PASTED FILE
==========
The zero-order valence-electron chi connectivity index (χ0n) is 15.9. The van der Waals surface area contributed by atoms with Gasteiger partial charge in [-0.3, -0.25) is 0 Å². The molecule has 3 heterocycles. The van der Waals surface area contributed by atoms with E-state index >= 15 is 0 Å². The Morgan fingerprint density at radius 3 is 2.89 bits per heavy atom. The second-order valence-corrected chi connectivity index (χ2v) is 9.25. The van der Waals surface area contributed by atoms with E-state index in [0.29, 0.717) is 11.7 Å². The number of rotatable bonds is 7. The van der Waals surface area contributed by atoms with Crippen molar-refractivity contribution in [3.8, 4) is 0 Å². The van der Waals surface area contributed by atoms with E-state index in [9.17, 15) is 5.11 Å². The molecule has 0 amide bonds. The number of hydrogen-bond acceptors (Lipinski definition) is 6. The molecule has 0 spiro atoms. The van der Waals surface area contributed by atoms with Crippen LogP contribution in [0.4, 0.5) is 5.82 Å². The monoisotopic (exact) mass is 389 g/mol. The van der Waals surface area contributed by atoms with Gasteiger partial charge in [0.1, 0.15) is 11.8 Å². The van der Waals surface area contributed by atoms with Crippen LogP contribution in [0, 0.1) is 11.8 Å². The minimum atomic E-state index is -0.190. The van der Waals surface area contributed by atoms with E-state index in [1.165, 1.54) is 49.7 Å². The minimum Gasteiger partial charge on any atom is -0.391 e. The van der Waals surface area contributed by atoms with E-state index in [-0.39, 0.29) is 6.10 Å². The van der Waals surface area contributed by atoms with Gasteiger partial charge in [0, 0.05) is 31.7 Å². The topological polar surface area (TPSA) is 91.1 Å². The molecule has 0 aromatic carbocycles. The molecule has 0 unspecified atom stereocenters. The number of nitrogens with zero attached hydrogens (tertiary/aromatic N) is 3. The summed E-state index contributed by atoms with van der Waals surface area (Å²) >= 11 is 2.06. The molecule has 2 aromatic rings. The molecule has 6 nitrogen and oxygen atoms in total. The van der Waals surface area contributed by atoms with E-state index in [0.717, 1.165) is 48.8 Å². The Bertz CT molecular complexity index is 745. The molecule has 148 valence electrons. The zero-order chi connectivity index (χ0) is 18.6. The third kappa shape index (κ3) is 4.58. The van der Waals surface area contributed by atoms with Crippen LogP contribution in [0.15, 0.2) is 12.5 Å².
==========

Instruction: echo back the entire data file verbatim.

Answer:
The zero-order valence-electron chi connectivity index (χ0n) is 15.9. The van der Waals surface area contributed by atoms with Gasteiger partial charge in [-0.3, -0.25) is 0 Å². The molecule has 3 heterocycles. The van der Waals surface area contributed by atoms with E-state index >= 15 is 0 Å². The Morgan fingerprint density at radius 3 is 2.89 bits per heavy atom. The second-order valence-corrected chi connectivity index (χ2v) is 9.25. The van der Waals surface area contributed by atoms with E-state index in [0.29, 0.717) is 11.7 Å². The number of rotatable bonds is 7. The van der Waals surface area contributed by atoms with Crippen molar-refractivity contribution in [3.8, 4) is 0 Å². The van der Waals surface area contributed by atoms with E-state index in [9.17, 15) is 5.11 Å². The molecule has 0 amide bonds. The number of hydrogen-bond acceptors (Lipinski definition) is 6. The molecule has 0 spiro atoms. The van der Waals surface area contributed by atoms with Crippen LogP contribution in [0.4, 0.5) is 5.82 Å². The monoisotopic (exact) mass is 389 g/mol. The van der Waals surface area contributed by atoms with Gasteiger partial charge in [0.1, 0.15) is 11.8 Å². The van der Waals surface area contributed by atoms with Crippen LogP contribution in [0, 0.1) is 11.8 Å². The minimum atomic E-state index is -0.190. The van der Waals surface area contributed by atoms with E-state index in [1.165, 1.54) is 49.7 Å². The minimum Gasteiger partial charge on any atom is -0.391 e. The van der Waals surface area contributed by atoms with E-state index in [-0.39, 0.29) is 6.10 Å². The van der Waals surface area contributed by atoms with Gasteiger partial charge in [0, 0.05) is 31.7 Å². The topological polar surface area (TPSA) is 91.1 Å². The molecule has 0 aromatic carbocycles. The molecule has 0 unspecified atom stereocenters. The number of nitrogens with zero attached hydrogens (tertiary/aromatic N) is 3. The summed E-state index contributed by atoms with van der Waals surface area (Å²) >= 11 is 2.06. The molecule has 2 aromatic rings. The molecule has 6 nitrogen and oxygen atoms in total. The van der Waals surface area contributed by atoms with E-state index in [0.717, 1.165) is 48.8 Å². The Bertz CT molecular complexity index is 745. The molecule has 148 valence electrons. The zero-order chi connectivity index (χ0) is 18.6. The third kappa shape index (κ3) is 4.58. The van der Waals surface area contributed by atoms with Crippen LogP contribution in [0.15, 0.2) is 12.5 Å².